Criticism will talk about what is good about the elements of an artwork. However, it will also tackle everything that it stands for. It refuses to discuss norms and preconceived biases towards content, but rather, it challenges the templates of art and seeks to look at the famished and impoverished aspect of it. Criticism proffers discourse beyond an elaboration of the writer’s personal responses (David, 2015). But above all, criticism aims to push for a discourse spoken in the language that those in power could understand.

Given this, we can conclude that criticism is a form of activism. It is a social responsibility that should be taught and invested on. Words are very powerful tools for change. Policies and laws are rooted from words which are, then, rooted from discourse between those in power. Ideally, the duty of those in power is to listen to the plight of the masses who gave them their power. But this is not the case. There is a social language barrier that shuts them off to embrace commonality within their class. Through criticism of art, the critics will be able to speak in the language that the higher classes would appreciate and listen to. It would, initially, open their eyes to a new and deeper experience of the art. Once they reach this brand new level of appreciation, they will be engaged enough to know more about the art, what it represents, and the social forces that brought about its making. 

“There is significant investment in the production of art, but no substantial effort to sustain critical practice and the necessary interlocution to the exceptional aspirations of both artists and audiences as well as to their many productive imperfections.”

(Flores, 2014)

We invest in the artists but not in the critics maybe because we are afraid of the idea of change. In the recent 2020 Netflix hit, Enola Holmes, a quote about politics went viral:

Photo from Netflix’s Enola Holmes
(Source URL: Facebook post by Joseph Justin)

Education is necessary for one to be able to think beyond one’s personal opinions. With education comes privilege. Maybe society does not invest so much in critics because the thought of us confronting our own social classes and our own privileges to pave the way to the inclusion and uplifting of the marginalized scares us. We are so comfortable in our current world that we refuse to question it and engage in a conversation about what might possibly change it. It is not so much that criticism entails a degree of art study and appreciation that is beyond the understanding of a simple mind, but rather, the simple mind refuses to expound on its potential because it is afraid of what its power would bring. It is afraid of seeing the fullness of the Truth in the art because it knows that, once it sees it, there is no going back. After all, there are so many injustices and discrimination rooted from power play that are happening in the world right now. And if we are still not angry, what is blinding us?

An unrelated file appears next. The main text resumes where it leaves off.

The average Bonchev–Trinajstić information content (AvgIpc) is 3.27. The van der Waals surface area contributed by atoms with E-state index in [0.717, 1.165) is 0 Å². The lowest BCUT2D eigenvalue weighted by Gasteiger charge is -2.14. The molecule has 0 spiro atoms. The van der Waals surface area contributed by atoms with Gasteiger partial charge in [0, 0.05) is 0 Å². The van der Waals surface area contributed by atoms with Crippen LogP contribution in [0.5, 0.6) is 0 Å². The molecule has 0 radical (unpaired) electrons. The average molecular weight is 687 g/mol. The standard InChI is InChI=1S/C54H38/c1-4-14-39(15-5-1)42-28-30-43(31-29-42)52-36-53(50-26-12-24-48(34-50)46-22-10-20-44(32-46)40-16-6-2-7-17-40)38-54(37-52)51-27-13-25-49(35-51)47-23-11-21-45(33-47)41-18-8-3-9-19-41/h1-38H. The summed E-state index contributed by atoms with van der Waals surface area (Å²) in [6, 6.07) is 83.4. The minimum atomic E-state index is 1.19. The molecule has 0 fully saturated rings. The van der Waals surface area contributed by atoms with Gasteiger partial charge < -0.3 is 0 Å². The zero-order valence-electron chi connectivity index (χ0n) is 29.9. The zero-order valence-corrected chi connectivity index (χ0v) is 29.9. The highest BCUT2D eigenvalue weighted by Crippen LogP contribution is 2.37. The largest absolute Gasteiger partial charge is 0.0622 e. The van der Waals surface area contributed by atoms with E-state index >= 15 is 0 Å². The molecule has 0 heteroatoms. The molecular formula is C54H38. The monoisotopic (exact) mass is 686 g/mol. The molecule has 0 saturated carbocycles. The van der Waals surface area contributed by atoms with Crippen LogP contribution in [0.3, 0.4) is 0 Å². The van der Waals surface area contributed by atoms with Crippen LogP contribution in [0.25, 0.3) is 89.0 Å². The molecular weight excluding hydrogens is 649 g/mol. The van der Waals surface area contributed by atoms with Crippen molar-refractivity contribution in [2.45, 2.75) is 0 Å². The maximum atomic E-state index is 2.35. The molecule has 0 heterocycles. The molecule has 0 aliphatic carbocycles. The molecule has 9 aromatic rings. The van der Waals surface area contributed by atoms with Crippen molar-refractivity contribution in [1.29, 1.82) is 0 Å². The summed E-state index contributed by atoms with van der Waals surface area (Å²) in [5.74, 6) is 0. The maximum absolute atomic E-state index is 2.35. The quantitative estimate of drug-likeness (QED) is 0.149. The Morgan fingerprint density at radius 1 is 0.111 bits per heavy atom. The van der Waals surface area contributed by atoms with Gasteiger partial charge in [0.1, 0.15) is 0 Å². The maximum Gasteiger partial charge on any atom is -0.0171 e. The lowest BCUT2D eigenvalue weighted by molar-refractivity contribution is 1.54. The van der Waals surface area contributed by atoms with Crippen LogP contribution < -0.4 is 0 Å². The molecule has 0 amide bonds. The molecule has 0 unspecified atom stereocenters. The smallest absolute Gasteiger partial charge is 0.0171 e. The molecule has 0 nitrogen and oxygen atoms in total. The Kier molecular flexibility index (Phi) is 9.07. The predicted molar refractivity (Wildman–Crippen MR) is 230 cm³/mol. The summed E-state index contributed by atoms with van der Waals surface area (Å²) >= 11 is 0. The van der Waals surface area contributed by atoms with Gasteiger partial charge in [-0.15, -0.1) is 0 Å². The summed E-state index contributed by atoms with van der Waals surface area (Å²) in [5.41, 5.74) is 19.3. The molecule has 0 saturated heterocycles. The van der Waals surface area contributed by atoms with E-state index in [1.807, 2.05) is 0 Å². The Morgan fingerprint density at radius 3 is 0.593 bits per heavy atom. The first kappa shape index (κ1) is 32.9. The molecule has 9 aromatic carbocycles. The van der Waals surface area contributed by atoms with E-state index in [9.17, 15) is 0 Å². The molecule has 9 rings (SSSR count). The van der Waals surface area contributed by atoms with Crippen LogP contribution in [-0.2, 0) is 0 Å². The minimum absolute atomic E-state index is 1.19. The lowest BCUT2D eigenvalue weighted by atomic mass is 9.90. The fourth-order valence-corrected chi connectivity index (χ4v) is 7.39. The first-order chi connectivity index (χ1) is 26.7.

Criticism is already powerful, in itself. How much more powerful will criticism be if geared towards something as equally powerful as the arts? This is why the term “starving artist” is popular, because society refuses to give art the value that it deserves. It might end up being too powerful. But words cannot be silenced forever. There will come a time wherein society will be ready to invest in words that will allow them to have an encounter with the Truth. It is inevitable that society will slowly open to change. The question is, by the time that it is ready for change, will we have invested enough in individuals whose experiences with the Truth will allow them to see past current realities and, at the same time, are courageous enough to recognize their duty to talk about it?

References:

David, J. (2015). Pinoy Film Criticism: A Lover’s Polemic. Retrieved 4 October 2020, from http://themanilareview.com/issues/view/pinoy-film-criticism-a-lovers-polemic

Lumbera, B., Deocampo, N., Flores, P., Pangilinan, C., Tiongson, N., Tolentino, R., & Gueb, E. (2014). On Poetics and Practice of Film Criticism in the Philippines [In person].

Mendizabal, Adrian D. “Transforming Film Criticism into a Militant Practice.”Strike II, 15 Dec. 2019, http://strk2.com/2019/12/transforming-film-criticism-into-a-militant-practice/

Mishra, P., & Galchen, R. (2016). Is the Idea of ‘Art for Art’s Sake’ a Sign of Social Privilege?. Retrieved 4 October 2020, from https://www.nytimes.com/2016/06/26/books/review/is-the-idea-of-art-for-arts-sake-a-sign-of-social-privilege.html

SM Cinema to open more IMAX theaters; to go digital. (2011). Retrieved 4 October 2020, from https://www.bworldonline.com/content.php?id=29966

Westhale, J. (2015). On The Privilege And Assholery Of Being An Artist. Retrieved 4 October 2020, from https://medium.com/the-establishment/a-room-of-my-own-on-writing-privilege-and-the-assholery-of-artistry-71cb3ba2c435

Whitlock, M. (2020). Student art: only for the privileged few?. Retrieved 4 October 2020, from https://cherwell.org/2020/05/29/student-art-only-for-the-privileged-few/

By alaineee

- Course: MA Media Studies (Film)
- Favorite book/novel: "Without Seeing the Dawn" by Stevan Javellana because it is a very disturbing and realistic depiction of the resilience of a Filipino.
- Favorite film: "Sophie's Choice", because of the marvelous storytelling and exemplary acting from the cast
- Favorite media practitioner: Julie Andrews because, as a child, she sparked my interest in both music and film and she continues to inspire me up to this day.
- Favorite song: "Blessings" by Laura Story because it is about maintaining one's strength and faith amidst difficulties
- Favorite internet site: Twitter (a social media platform where your thoughts, opinions, news, and overall freedom of speech are limited to 280 characters only)
- Hobbies: Singing, Traveling, Doing 3D puzzles

One reply on “Week 4: Investing in Words”

Dear Alaine,

I like how you begin this paper with a quantification of art, which in a way is also a qualification of it. Seeing both sides in one view can really happen, ‘no? Your elucidation of context, as always, is wonderful, and I am so moved, even triggered, by this line: “one can also say that art is a medium for communication with those in power.” The criticality—even self-criticality—here is evident, and I fully appreciate this class-oriented view on criticism. Your realisations, moving.

Just curious: You seem to use the readings for an articulation of the bigger picture. This is OK, but sometimes I wonder if you agree with them? Or disagree with them?

PS
Make sure to put in quotation marks passages lifted directly from the essay. E.g., “Criticism proffers discourse beyond an elaboration of the writer’s personal responses.” I know you cited it, but it has to be in quotes, too.

[94]